Today at SMX East, natural language search engine Hakia has launched a new search experience that enables searchers to view categorized results, as well as view “Trusted” Results” from “Credible Sites”.
The Trusted Results program is an initiative Hakia has developed with information professionals and librarians. As they note on their site:
A popular Web source may not always be credible, and a credible Web source may not always be popular. hakia is the first search engine to integrate librarians’ collective knowledge of credible Web sites into search results to guide searchers.
So far, these results are available for health, medical, and environmental topics and they are looking to expand coverage. Below, more information about what’s new at Hakia, how to vette sites for their new program, and how the changes stack up compared to the rest of the search industry.
Every search engine, whether it’s trying to become the default search experience or provide a niche vertical search, operates within the shadow of Google. Google helped usher in a searching culture, and not only are searchers more likely to”Google” something than they are to go elsewhere to search for something, but the Google experience is the search behavior they tend to expect.
So how can other search engines compete? Certainly distribution and awareness are driving factors in getting searchers to try something new, but user experience is key in getting them to stay.
Building a better search engine
The plan for building a better search engine often includes the following building blocks:
- Comprehensiveness. Cuil stressed this when they launched earlier this year, but they seemed to have lost footing with freshness, which is a key obstacle to overcome when managing so much information.
- Relevance. Google is widely credited with gaining popularity due to its breakthroughs in algorithmically measuring relevance across the web. PageRank was a major factor, but understanding query intent and usefulness of sites based on that query are at least as important to relevance quality as isolated page popularity.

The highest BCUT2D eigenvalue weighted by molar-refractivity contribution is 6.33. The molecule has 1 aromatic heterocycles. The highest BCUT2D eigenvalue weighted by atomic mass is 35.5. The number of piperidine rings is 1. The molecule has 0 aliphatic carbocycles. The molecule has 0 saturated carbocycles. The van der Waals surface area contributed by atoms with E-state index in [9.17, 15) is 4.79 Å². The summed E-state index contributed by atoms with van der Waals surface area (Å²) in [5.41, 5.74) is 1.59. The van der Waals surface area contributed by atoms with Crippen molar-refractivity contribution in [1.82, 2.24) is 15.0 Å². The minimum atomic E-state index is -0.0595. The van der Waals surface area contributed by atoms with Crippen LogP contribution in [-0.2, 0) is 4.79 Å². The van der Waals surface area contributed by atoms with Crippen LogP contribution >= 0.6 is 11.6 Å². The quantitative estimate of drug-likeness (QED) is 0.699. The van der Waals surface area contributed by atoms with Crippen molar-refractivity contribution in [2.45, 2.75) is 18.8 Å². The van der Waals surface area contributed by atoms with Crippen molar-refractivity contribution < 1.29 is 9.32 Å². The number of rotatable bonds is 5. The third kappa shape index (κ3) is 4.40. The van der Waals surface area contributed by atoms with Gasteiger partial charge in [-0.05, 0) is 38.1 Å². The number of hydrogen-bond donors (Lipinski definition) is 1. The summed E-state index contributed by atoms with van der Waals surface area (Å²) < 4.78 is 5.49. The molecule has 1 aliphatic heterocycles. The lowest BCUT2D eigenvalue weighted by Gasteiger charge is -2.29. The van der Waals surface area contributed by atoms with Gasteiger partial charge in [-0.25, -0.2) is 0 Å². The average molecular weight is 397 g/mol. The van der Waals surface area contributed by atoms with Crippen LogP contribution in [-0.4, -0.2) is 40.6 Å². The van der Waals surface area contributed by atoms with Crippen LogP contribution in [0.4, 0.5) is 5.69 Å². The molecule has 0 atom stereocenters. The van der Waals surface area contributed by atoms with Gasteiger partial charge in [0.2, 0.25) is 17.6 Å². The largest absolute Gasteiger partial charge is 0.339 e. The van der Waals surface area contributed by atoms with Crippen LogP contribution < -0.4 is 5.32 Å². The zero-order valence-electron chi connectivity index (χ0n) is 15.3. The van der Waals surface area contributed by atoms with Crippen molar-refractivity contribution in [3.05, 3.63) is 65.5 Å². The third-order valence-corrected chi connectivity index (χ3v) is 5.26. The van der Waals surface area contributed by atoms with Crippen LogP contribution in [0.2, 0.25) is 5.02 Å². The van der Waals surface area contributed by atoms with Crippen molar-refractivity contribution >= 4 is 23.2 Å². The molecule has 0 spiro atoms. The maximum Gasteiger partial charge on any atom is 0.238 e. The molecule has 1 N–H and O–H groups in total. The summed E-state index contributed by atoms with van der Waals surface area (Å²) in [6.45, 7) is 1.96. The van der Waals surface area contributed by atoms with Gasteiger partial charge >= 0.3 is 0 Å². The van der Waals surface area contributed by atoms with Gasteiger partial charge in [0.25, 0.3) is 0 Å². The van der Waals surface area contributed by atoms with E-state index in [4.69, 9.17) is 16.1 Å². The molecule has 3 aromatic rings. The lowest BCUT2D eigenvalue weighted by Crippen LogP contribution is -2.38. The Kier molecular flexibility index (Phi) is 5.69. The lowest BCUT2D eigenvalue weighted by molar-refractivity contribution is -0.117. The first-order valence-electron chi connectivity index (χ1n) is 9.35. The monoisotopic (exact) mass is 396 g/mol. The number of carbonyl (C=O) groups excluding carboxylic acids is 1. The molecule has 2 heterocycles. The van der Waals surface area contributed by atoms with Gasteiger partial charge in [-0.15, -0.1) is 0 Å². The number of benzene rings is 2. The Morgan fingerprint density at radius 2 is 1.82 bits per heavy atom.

- User experience. Many search engines have experimented with an experience that’s differentiated from Google. While these interfaces may be a step forward for search, the fact that they’re different from Google (which is the behavior searchers expect) makes their adoption more difficult. Ask was praised for its innovative approach to UI with Ask 3D, but as of today, they’ve replaced that interface with what appears to be more like their previous approach.
Hakia’s approach to relevance
Hakia’s initial launch tackled relevance by applying semantic technology. As I noted from my talk with them last year:
They point out that while the traditional search engines bring back good results most of the time, it’s impossible to know if pages that weren’t returned (because they have too few links to them, for instance) would have been more relevant for the query. By understanding the concepts on web pages rather than relying on things like external links and anchor text, they feel they can have a better sense of what page across the entire web is most useful to a searcher.
Human-powered search results
With this latest launch, they’re expanding their focus on relevance by engaging with librarians to manually compile lists of “trusted” sites for particular categories. They say that “Google (and others like Google) don’t make the distinction of what is credible (or quality) what is not.” They note Sir Tim Berners-Lee’s recent comments when launching the World Wide Web Foundation that new systems are needed that give trustworthiness labels to web sites that have been proven to be reliable sources.
Of course, Hakia isn’t the only search engine that’s partially human powered. Mahalo uses both paid and volunteer guides (although they aren’t necessary experts in the subject matter) and even Google itself recently entered the “credible sources” fray with Knol.
Differentiated user experience
Hakia is also launching a new way of navigating search results. The All results tab displays web results, credible sites and news results. Searchers can also view only pages from credible sites, images, or news and have easiest access to galleries.
Many search engines have been experimenting with results beyond the traditional “10 blue links”. However, as of yet, these new experiences haven’t seemed to have pulled searchers away from Google. Google itself, of course, continues to experiment with new experiences as well, including continued evolution of its universal search results as well as more radical changes such as those seen with SearchMash.
It’s great to see search innovation continue and this is just another example of how some part of that innovation is finding the right balance between algorithmic and manual assessment. I’ve joked lately in talks that searchers see Google as a “truth machine”, when in reality it’s just presenting what it finds with no commentary on its validity (with Knol being an exception). As we rely more on the web, we may have more need for the Berners-Lee vision of trust labels, and search engines like Hakia are providing a glimpse of what that might look like.